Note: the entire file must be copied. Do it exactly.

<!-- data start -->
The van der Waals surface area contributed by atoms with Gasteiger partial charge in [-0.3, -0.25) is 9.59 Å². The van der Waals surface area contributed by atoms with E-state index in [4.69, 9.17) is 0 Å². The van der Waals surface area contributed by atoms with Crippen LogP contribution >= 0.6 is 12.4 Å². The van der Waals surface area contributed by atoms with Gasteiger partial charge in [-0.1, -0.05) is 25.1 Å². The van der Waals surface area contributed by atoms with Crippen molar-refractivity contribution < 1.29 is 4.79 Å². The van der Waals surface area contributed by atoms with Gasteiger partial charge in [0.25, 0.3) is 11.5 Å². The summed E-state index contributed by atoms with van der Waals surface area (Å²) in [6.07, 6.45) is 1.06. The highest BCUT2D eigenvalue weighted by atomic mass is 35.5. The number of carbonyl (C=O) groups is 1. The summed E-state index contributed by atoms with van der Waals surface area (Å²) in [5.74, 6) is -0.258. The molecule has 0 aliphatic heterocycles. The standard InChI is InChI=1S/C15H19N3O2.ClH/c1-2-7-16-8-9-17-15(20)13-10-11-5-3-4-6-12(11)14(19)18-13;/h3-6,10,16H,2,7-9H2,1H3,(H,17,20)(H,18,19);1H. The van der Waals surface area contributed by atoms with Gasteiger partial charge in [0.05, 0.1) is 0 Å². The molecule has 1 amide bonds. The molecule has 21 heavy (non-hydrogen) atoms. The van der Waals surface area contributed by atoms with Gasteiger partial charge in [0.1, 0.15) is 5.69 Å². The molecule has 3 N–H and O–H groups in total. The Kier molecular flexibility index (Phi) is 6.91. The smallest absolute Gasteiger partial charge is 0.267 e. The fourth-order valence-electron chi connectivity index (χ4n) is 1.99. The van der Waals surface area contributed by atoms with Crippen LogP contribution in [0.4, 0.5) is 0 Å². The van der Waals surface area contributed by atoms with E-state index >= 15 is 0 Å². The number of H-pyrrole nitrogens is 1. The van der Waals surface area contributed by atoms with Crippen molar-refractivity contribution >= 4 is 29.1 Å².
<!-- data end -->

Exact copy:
The van der Waals surface area contributed by atoms with Gasteiger partial charge in [-0.3, -0.25) is 9.59 Å². The van der Waals surface area contributed by atoms with E-state index in [4.69, 9.17) is 0 Å². The van der Waals surface area contributed by atoms with Crippen LogP contribution >= 0.6 is 12.4 Å². The van der Waals surface area contributed by atoms with Gasteiger partial charge in [-0.1, -0.05) is 25.1 Å². The van der Waals surface area contributed by atoms with Crippen molar-refractivity contribution < 1.29 is 4.79 Å². The van der Waals surface area contributed by atoms with Gasteiger partial charge in [0.25, 0.3) is 11.5 Å². The summed E-state index contributed by atoms with van der Waals surface area (Å²) in [6.07, 6.45) is 1.06. The highest BCUT2D eigenvalue weighted by atomic mass is 35.5. The number of carbonyl (C=O) groups is 1. The summed E-state index contributed by atoms with van der Waals surface area (Å²) in [5.74, 6) is -0.258. The molecule has 0 aliphatic heterocycles. The standard InChI is InChI=1S/C15H19N3O2.ClH/c1-2-7-16-8-9-17-15(20)13-10-11-5-3-4-6-12(11)14(19)18-13;/h3-6,10,16H,2,7-9H2,1H3,(H,17,20)(H,18,19);1H. The van der Waals surface area contributed by atoms with Gasteiger partial charge in [0.05, 0.1) is 0 Å². The molecule has 1 amide bonds. The molecule has 21 heavy (non-hydrogen) atoms. The van der Waals surface area contributed by atoms with Gasteiger partial charge in [0.1, 0.15) is 5.69 Å². The molecule has 3 N–H and O–H groups in total. The Kier molecular flexibility index (Phi) is 6.91. The smallest absolute Gasteiger partial charge is 0.267 e. The fourth-order valence-electron chi connectivity index (χ4n) is 1.99. The van der Waals surface area contributed by atoms with Crippen LogP contribution in [0.4, 0.5) is 0 Å². The van der Waals surface area contributed by atoms with E-state index >= 15 is 0 Å². The number of H-pyrrole nitrogens is 1. The van der Waals surface area contributed by atoms with Crippen molar-refractivity contribution >= 4 is 29.1 Å².